From what I understand – if you do have slightly higher pressure than normal – you can still have laser eye surgery – as long as it’s under control.
Tear Function Test
It seems like this one was multiple names – the Schirmer test, the dry eyes test…(or rather multiple tests)
Basically, there is a range of different tests that an optician can use to look at your tear function and establish how much dry eyes will be a problem for you.
Dry eyes when it comes to Lasik seems like a big one.
If dry eyes are a problem you have (my sisters have it) – then it’s something you’d need to talk to your optician about to see if you can have the surgery and all.
A buddy of mine said he has bad dry eyes so this type of surgery wouldn’t really work so well for him.
Upon googling there seems to be loads of reasons for dry eyes:
So I’m not going to get into ‘figuring out’ what causes it specifically as it seems to vast.
So yeh – speak to your optometrist.
Who is NOT suitable for laser eye surgery?
I guess I should do a short section on this for those who are considering the surgery and want to understand whether this is something for you or not –
Your eye prescription is unstable
Your eyeball should stop growing between 18-21 – and as you grow up it means your prescription (should you need glasses) will chop and change over the years.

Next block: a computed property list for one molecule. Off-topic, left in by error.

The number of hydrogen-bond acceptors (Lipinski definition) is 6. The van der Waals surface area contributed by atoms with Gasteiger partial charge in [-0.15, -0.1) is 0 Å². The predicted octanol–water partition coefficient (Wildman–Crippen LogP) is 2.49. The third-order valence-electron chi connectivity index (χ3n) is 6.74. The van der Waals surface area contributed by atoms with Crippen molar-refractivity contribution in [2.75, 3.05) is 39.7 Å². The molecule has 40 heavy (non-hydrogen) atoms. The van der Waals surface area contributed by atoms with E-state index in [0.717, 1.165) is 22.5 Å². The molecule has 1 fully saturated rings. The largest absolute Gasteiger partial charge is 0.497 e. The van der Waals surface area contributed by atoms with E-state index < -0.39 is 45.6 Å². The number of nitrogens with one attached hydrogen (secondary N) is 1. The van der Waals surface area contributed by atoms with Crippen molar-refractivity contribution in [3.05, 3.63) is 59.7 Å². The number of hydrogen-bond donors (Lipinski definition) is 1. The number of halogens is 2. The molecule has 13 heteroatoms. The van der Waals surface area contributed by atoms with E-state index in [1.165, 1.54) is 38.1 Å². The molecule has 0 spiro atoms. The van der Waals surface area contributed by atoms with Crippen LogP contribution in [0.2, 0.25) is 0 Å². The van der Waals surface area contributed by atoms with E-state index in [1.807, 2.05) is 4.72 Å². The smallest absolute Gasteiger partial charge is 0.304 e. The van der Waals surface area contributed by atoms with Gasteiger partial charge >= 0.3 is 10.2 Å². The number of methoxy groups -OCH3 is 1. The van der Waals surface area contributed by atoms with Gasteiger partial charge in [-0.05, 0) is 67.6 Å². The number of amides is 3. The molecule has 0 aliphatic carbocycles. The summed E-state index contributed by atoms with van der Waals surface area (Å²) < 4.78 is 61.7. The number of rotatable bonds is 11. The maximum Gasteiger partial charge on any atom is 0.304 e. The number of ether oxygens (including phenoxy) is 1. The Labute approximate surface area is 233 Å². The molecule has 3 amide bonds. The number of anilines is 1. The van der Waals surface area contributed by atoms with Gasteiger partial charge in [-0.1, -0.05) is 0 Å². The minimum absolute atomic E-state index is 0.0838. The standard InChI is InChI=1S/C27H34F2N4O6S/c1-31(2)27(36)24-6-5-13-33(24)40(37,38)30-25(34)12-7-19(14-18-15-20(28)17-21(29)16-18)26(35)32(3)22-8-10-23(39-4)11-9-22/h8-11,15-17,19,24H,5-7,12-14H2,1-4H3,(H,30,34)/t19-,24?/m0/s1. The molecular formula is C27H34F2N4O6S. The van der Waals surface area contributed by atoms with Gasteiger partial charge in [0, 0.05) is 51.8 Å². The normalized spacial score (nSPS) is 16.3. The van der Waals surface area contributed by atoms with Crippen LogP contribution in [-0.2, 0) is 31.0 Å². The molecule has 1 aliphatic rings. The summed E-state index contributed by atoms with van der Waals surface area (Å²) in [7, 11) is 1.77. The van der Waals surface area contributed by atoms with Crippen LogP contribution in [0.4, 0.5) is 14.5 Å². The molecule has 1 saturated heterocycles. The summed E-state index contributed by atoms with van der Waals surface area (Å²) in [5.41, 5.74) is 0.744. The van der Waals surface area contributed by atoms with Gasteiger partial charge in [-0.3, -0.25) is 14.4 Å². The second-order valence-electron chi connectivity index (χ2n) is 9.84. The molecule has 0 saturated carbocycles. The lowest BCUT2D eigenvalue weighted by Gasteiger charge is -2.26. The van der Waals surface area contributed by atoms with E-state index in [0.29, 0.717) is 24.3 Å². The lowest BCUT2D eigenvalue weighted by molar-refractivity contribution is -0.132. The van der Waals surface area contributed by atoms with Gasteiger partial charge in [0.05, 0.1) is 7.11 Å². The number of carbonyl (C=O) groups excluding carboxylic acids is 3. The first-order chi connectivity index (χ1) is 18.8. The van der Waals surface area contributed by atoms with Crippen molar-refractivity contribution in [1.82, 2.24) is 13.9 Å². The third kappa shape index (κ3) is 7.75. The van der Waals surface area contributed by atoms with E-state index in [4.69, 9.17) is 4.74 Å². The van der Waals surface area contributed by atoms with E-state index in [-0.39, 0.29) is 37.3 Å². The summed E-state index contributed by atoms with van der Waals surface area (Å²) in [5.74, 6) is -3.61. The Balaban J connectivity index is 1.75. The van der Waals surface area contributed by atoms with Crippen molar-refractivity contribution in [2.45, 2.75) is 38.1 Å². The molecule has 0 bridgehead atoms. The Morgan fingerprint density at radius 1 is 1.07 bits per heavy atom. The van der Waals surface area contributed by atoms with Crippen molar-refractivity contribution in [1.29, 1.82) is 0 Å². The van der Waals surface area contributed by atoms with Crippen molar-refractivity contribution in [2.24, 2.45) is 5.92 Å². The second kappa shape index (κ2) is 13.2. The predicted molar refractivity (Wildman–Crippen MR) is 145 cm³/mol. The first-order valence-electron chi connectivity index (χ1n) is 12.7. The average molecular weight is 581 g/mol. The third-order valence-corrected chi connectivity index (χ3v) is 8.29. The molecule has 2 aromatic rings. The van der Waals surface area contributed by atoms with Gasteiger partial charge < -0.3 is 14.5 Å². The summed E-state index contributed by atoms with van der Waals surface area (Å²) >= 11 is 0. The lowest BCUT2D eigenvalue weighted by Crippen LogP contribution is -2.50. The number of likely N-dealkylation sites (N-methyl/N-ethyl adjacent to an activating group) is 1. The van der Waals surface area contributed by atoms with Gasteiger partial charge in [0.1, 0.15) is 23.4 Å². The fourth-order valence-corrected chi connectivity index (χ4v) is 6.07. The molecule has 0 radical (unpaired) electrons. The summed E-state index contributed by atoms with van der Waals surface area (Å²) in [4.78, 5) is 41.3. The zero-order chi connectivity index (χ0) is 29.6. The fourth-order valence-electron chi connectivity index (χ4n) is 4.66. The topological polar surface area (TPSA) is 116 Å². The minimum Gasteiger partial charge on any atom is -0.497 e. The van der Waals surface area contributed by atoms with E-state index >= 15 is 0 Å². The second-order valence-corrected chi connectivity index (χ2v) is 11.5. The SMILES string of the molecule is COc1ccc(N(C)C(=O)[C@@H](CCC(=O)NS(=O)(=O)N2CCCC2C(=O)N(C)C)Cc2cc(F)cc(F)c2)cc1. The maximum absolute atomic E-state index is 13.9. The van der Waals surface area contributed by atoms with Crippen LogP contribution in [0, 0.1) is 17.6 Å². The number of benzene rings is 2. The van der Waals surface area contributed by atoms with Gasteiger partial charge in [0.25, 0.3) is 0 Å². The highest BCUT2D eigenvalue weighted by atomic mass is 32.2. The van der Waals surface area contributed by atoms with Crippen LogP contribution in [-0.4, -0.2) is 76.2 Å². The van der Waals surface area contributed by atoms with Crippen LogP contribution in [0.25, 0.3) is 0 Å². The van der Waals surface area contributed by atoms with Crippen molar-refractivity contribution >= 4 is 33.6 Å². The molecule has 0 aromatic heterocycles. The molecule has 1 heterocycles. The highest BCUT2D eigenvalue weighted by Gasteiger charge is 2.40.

By the time you’ve finished ‘growing’ – your eyeballs should do the same thing – however – for some people there eyeballs haven’t finished growing yet.
What this means is that to ultimately qualify for laser eye surgery you need to have a stable prescription otherwise it more than likely isn’t happening.
It also explains why I was asked when I had my last eye test by Activision.
Your cornea is too thin or it’s irregular in some way
We discussed corneal thickness before – and this is important to an ophthalmologist’s ability to cut into your eye. Laser surgery is fundamentally about a slight reshape of the cornea for light refraction to be accurate.
For this to happen the cornea needs a certain thickness – so of course, it means there’s a finite limit to how much thinning can be done (the ultimate consequence of the reshape)
Your eye prescription is outside the safe range of treatment
Apparently (in case you know your subscription lol – I didn’t) – for myopia i.e shortsightedness – the safe limit is roughly -8 to -10 dioptres. For hypermetropia (long-sightedness) the safe limit is apparently +4 to +6 dioptres.
You’ll find out about all of this when you go in anyway
You have poor eye health
It was interesting to look into this one – it made me thankful that I (and I’m sure you also) have healthy eyes.
But here’s a range of (at least in the eye world) that would cause complications if you’re thinking about getting your eyes zapped:
- Age-related macular degeneration (this is the loss of your central vision) which usually starts in your 50s/60s (exact causes unknown can be genetic, smoking, high blood pressure, weight issues) and means you struggle to recognize faces and see things close up